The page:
When slavery was abolished in DC in 1862, slave owners could apply for compensation for losing their “property.” We know from these records that the Peirces owned many slaves. Thomas Blagden applied for compensation for three slaves. Two of them were teenagers living on the estate; they were to have remained indentured servants until they were 25. A third man was living independently, but under the requirement that he earn enough money to pay Blagden $500 for his service. Free blacks also had been residing in the area and working as tenant farmers, laborers, gardeners, laundresses and housekeepers— including on the Blagden estate.

Rock Creek Park was established in 1890. By then the mills along the creek had either been abandoned or become outmoded. Park authorities allowed the ruins of Blagden’s Argyle mill complex to be destroyed in 1899 for the construction of Beach Drive. Thomas Blagden’s son—also named Thomas—ceded nearly 39 acres to the new park. He also fenced in his own “deer park”—a large area where he bred deer, an animal that had long disappeared from the Rock Creek valley. Blagden, along with Peirce heir Louis Pierce Shoemaker, would be instrumental in bringing more roads into the area—including the extension of 16th Street across an impressive bridge spanning the Piney Branch.

Although the plan for Rock Creek Park called for the protected forest to extend east to 16th Street nearly everywhere north of the Argyle tract, some areas had already been developed. A resort named Crystal Springs had been built about where the tennis stadium is today; it had disappeared by the time the Park was approved. But just northeast of that site was a racetrack that didn’t close down until 16th Street bisected it in 1909. Operating under names such as Piney Branch Trotting Course and Brightwood Driving Park, it offered popular harness races—plus bicycle races, occasional baseball games and Washington’s first automobile races. When “Coxey’s Army”—a group of unemployed workers demanding public works projects following the Panic of 1893—marched on the Capitol in 1894, they left their final camp at the race course and trekked through the future Crestwood into town along Piney Branch Road.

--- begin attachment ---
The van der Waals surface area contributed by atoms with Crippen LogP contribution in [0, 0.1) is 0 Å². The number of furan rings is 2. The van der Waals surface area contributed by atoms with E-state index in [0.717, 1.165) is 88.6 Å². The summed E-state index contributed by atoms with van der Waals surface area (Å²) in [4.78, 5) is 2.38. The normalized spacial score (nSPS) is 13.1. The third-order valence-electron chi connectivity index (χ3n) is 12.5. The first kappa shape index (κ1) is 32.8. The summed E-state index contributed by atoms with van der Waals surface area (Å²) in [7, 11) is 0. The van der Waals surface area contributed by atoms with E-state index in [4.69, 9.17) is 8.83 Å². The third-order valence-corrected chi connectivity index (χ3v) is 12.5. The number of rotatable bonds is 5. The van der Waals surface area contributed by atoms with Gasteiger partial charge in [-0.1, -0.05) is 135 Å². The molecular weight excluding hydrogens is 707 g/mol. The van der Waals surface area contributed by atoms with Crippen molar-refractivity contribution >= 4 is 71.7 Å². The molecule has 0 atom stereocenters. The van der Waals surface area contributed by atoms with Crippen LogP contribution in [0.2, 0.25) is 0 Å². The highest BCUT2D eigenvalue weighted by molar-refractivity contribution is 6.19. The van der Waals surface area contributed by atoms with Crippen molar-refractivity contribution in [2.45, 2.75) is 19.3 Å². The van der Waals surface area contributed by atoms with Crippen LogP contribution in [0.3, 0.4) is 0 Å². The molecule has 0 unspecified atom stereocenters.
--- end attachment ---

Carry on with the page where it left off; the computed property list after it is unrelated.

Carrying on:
When the elder Thomas Blagden died without a will, the Argyle property was split among various members of the family. It appeared on real estate maps as early as 1876 as the “Blagden Subdivision”—yet no serious attempts were made to develop the land until the turn of the century.

The D.C. Commissioners issued a plan in 1901 for naming the streets that would eventually extend into Crestwood. The plan called for numbered streets traveling north and south—while east-west streets would run in alphabetical order and be named after famous Americans. Thoroughfares that had been called Savannah, Trenton, Utica, Vallejo, Yuma, Zanesvillle, Albemarle and Brandywine Streets were changed to Taylor, Upshur, Varnum, Webster, Allison, Buchanan, Crittenden and Decatur.

Blagden himself may have developed first two new homes in the Blagden Subdivision. These frame houses at 1608 and 1611 Upshur Street date back to 1900, and are the oldest homes still standing in Crestwood. When 16th Street opened to traffic through the neighborhood in 1910, development began in earnest, centered along the triangle created by 16th Street, Blagden Avenue and Decatur Street (since residents could walk down Decatur to get to the 14th Street trolley).

While the neighborhood was developed mostly on a piecemeal basis, there were larger housing developments called Mount Pleasant Heights (1905), Argyle Park (1907) and Blagden Park (1926). The neighborhood’s most distinctive property was built in 1927 for Mona Blodgett and her new husband David St. Pierre Gaillard. Called “The Rocks,” it was named after the Gaillard family plantation in South Carolina. At the same time, a second home was built on the other side of Rock Creek for Mona’s elder sister Helen and her new husband. It was called Abremont, but took on the new name Hillwood when it was purchased later by Marjorie Merriweather Post.

The development called Crestwood wasn’t established until 1938 on the south end of the neighborhood, on a site described as “wooded country in the downtown residential district and only 10 minutes from the White House.” The developers, led by Paul Stone, would market “Homes of Tomorrow” with such modern amenities as air conditioning and dishwashers.

In 1941, after plans were announced to build a six-story apartment house at 16th and Shepherd Streets, Crestwood residents organized to oppose the project by forming the Crestwood Citizens Association. The group’s campaign of lobbying, lawsuits, petitions and Congressional testimony led to two U.S. Supreme Court rulings and an eight-year delay before construction of the Crestwood Apartments got underway at the end of 1949 or the beginning of 1950.

The Association fulfilled other civic and social roles during the 1940s, especially during World War II. Members patrolled the Crestwood Civil Defense District and organized a victory garden on three acres of undeveloped land bounded by Argyle Terrace and 18th, Shepherd and Taylor Streets. They planted a community Christmas tree at 18th and Shepherd, and chose the azalea to be the community flower.